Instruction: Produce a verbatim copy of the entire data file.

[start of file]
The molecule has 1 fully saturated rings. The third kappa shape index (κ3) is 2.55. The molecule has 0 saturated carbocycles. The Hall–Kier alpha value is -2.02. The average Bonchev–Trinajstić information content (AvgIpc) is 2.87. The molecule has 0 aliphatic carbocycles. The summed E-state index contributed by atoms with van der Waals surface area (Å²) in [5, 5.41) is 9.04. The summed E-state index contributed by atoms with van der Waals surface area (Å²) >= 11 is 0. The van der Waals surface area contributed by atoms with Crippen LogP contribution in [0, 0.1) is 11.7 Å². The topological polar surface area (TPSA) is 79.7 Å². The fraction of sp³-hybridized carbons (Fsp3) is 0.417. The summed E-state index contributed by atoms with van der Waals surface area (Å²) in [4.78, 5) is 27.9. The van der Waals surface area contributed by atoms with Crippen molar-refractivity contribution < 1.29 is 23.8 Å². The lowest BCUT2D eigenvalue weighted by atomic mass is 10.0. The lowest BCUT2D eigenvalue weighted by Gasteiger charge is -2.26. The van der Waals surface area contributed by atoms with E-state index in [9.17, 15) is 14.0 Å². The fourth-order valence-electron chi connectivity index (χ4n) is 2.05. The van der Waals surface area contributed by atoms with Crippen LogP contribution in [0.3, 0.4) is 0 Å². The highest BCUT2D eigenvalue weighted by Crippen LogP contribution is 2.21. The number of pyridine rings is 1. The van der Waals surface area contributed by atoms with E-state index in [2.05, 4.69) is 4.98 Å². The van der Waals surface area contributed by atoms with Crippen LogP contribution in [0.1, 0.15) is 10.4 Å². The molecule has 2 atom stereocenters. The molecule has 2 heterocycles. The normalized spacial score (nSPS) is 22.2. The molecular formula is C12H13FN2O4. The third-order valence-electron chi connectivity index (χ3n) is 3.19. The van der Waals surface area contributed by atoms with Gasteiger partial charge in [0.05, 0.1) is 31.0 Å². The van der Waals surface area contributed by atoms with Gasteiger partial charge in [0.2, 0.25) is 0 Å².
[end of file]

The molecule has 1 fully saturated rings. The third kappa shape index (κ3) is 2.55. The molecule has 0 saturated carbocycles. The Hall–Kier alpha value is -2.02. The average Bonchev–Trinajstić information content (AvgIpc) is 2.87. The molecule has 0 aliphatic carbocycles. The summed E-state index contributed by atoms with van der Waals surface area (Å²) in [5, 5.41) is 9.04. The summed E-state index contributed by atoms with van der Waals surface area (Å²) >= 11 is 0. The van der Waals surface area contributed by atoms with Crippen LogP contribution in [0, 0.1) is 11.7 Å². The topological polar surface area (TPSA) is 79.7 Å². The fraction of sp³-hybridized carbons (Fsp3) is 0.417. The summed E-state index contributed by atoms with van der Waals surface area (Å²) in [4.78, 5) is 27.9. The van der Waals surface area contributed by atoms with Crippen molar-refractivity contribution < 1.29 is 23.8 Å². The lowest BCUT2D eigenvalue weighted by atomic mass is 10.0. The lowest BCUT2D eigenvalue weighted by Gasteiger charge is -2.26. The van der Waals surface area contributed by atoms with E-state index in [9.17, 15) is 14.0 Å². The fourth-order valence-electron chi connectivity index (χ4n) is 2.05. The van der Waals surface area contributed by atoms with Crippen LogP contribution in [0.3, 0.4) is 0 Å². The highest BCUT2D eigenvalue weighted by Crippen LogP contribution is 2.21. The number of pyridine rings is 1. The van der Waals surface area contributed by atoms with E-state index in [2.05, 4.69) is 4.98 Å². The van der Waals surface area contributed by atoms with Crippen LogP contribution in [0.1, 0.15) is 10.4 Å². The molecule has 2 atom stereocenters. The molecule has 2 heterocycles. The normalized spacial score (nSPS) is 22.2. The molecular formula is C12H13FN2O4. The third-order valence-electron chi connectivity index (χ3n) is 3.19. The van der Waals surface area contributed by atoms with Gasteiger partial charge in [0.05, 0.1) is 31.0 Å². The van der Waals surface area contributed by atoms with Gasteiger partial charge in [0.2, 0.25) is 0 Å².